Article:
An average of 3.5m square kilometres of land go up in smoke each year as a result of wildfires. Annual carbon dioxide released in these infernos can exceed half the emissions from humans burning fossil fuels.
A new study finds that the number of days wildfires are likely to burn each year is increasing as global temperatures rise.
Researchers estimate that between 1979 and 2013, the wildfire season has lengthened by an average of 19% for more than a quarter of the Earth’s vegetated surface.
Weather and wildfires
Wildfires play an important role in flammable ecosystems, such as forests, grasslands, savannas, and shrublands. They can be managed to disperse plants, clear forests and promote grazing, or suppressed to protect human lives and property.
Most wildfires are triggered by humans – as much as 90% in the US, for example – while natural causes include lightning and lava. But the weather is the biggest driver of how much area that wildfires actually burn. Temperature, humidity, rainfall and wind speed all play a role in providing the right conditions for a fire.
A new study, published in Nature Communications, finds that changes in these different weather variables are conspiring to increase the risks of wildfires.
Fire season length
Researchers analysed three global weather datasets to develop a metric for “fire weather season length” – the number of days per month where conditions create a high fire danger. They then worked out how the season length had changed between 1979 and 2013 for vegetated areas across the world. You can see the results in the graphs below.
Their results show that the fire season has lengthened by an average of 19% for a quarter of the global vegetated area. This means the amount of time that conditions are ripe for wildfires has increased.
The study also looked at “long” fire seasons, defined as any season more than one standard deviation longer than the historical average season for that area. They found that the global area experiencing long fire seasons has increased by 108%, with long fire seasons now 53% more likely.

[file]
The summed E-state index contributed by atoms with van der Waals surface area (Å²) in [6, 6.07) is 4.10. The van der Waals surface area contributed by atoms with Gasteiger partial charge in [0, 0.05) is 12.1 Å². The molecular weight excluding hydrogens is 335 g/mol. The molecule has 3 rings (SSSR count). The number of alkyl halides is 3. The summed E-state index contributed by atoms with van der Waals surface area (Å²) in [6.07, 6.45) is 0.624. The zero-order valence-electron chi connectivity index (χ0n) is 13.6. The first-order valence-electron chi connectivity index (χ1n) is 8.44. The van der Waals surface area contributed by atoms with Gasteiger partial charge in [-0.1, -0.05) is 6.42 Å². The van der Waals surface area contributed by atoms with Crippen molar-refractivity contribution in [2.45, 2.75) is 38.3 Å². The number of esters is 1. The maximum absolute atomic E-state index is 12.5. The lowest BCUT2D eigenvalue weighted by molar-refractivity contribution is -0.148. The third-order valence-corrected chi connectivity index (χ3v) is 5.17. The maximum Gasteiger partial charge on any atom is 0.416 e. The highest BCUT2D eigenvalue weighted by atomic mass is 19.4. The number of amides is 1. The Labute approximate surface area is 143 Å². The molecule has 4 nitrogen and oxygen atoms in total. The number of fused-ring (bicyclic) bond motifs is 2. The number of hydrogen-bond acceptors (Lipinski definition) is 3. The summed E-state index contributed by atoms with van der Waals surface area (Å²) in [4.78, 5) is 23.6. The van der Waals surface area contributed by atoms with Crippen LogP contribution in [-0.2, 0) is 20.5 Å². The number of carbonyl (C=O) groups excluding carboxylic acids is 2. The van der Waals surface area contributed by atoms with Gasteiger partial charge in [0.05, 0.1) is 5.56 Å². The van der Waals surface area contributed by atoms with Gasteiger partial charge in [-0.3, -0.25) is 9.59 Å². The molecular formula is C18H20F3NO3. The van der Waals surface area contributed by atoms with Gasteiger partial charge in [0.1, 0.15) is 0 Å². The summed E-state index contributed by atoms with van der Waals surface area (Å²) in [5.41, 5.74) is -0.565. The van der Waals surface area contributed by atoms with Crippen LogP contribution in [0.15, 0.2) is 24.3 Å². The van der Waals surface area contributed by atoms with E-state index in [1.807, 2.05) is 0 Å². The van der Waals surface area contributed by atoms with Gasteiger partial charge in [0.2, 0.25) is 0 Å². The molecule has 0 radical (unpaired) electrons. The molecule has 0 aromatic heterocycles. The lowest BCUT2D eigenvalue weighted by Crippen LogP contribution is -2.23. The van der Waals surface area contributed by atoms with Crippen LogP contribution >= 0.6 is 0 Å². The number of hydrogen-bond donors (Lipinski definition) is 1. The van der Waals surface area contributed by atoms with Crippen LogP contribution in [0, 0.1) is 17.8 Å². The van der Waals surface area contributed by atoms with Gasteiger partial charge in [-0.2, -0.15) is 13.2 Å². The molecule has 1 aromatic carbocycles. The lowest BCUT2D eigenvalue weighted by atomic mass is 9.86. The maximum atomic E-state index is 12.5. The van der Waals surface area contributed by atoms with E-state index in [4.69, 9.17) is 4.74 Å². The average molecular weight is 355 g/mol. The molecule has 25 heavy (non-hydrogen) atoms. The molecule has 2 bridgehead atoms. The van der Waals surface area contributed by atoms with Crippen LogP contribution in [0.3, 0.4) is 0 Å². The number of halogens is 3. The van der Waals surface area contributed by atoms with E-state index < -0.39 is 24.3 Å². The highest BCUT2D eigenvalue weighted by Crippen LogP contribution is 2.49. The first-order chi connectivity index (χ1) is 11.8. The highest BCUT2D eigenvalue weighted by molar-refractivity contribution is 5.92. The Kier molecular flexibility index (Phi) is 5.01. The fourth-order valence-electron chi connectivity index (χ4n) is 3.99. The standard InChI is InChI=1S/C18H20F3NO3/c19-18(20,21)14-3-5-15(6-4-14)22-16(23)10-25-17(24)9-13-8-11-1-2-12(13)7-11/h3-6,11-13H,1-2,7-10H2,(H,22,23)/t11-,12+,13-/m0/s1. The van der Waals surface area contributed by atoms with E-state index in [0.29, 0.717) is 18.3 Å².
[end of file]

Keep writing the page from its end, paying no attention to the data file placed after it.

As you can see from the red areas in the maps below, the biggest changes to wildfire seasons have been in South America, western North America and East Africa. Most types of ecosystems have been affected, the researchers say, particularly tropical and subtropical grasslands, savannas and shrublands. For example, in South America, the average wildfire season is now 33 days longer compared to 1979 for these habitats.
Annual burned area
So what has caused these increases? The analysis suggests that a greater number of rain-free days is responsible for almost half these changes to fire season length, and a third of changes to long fire seasons. The graph below shows how the global number of rain-free days has increased over the last 35 years.
But other factors contribute, too, the paper says:
Areas with the most significant change in fire weather season length occur where not only temperature but also changes in humidity, length of rain-free intervals and wind speeds are most pronounced.
In the northern Rocky Mountains in the US, for example, an increase in wildfires has been linked to early snowmelt in spring, extending the dry summer.
Of course, a longer wildfire season doesn’t necessarily translate into more wildfires. So the researchers also analysed data for “annual burned area” for countries they could get data for.
The results show fire weather season length is significantly correlated with the amount of land scorched by fires each year in all eight countries they analysed: Canada, US, Spain, Portugal, Italy, France, Greece and Latvia.
Global carbon uptake
Wildfires have important implications for how much carbon dioxide the land surface can absorb and store, says lead author Dr Matt Jolly, research ecologist in the fire, fuel and smoke program of the US Forest Service. He tells Carbon Brief:
Carbon emissions from fire are, on average, as much as 60% of the net carbon sequestered by the land surface.
The study suggests that global carbon uptake is reduced when average wildfire seasons are longer, Jolly says, and fires can affect whether land is absorbing or producing carbon:
Fire can heavily tip the balance of land carbon uptake and strongly influence global atmospheric carbon accumulations.
How wildfires are managed can actually mean carbon emissions are substantial when they do strike, says Dr Patrick Gonzalez, climate change scientist for the US National Park Service, who wasn’t involved in the study. He tells Carbon Brief:
Wildfire could increase on landscapes where a century of fire suppression has caused an unnatural buildup of fuels, such as in North and South America, Europe, southern Africa, and Australia, causing a pulse of carbon emissions.
And with the trend for longer fire seasons likely to continue, wildfires could create a positive feedback loop of higher carbon emissions from the land, the paper concludes.
Main image: Bushfire burning at night.
Jolly, W.M. et al. (2015) Climate-induced variations in global wildfire danger from 1979 to 2013, Nature Communications, doi:10.1038/ncomms8537
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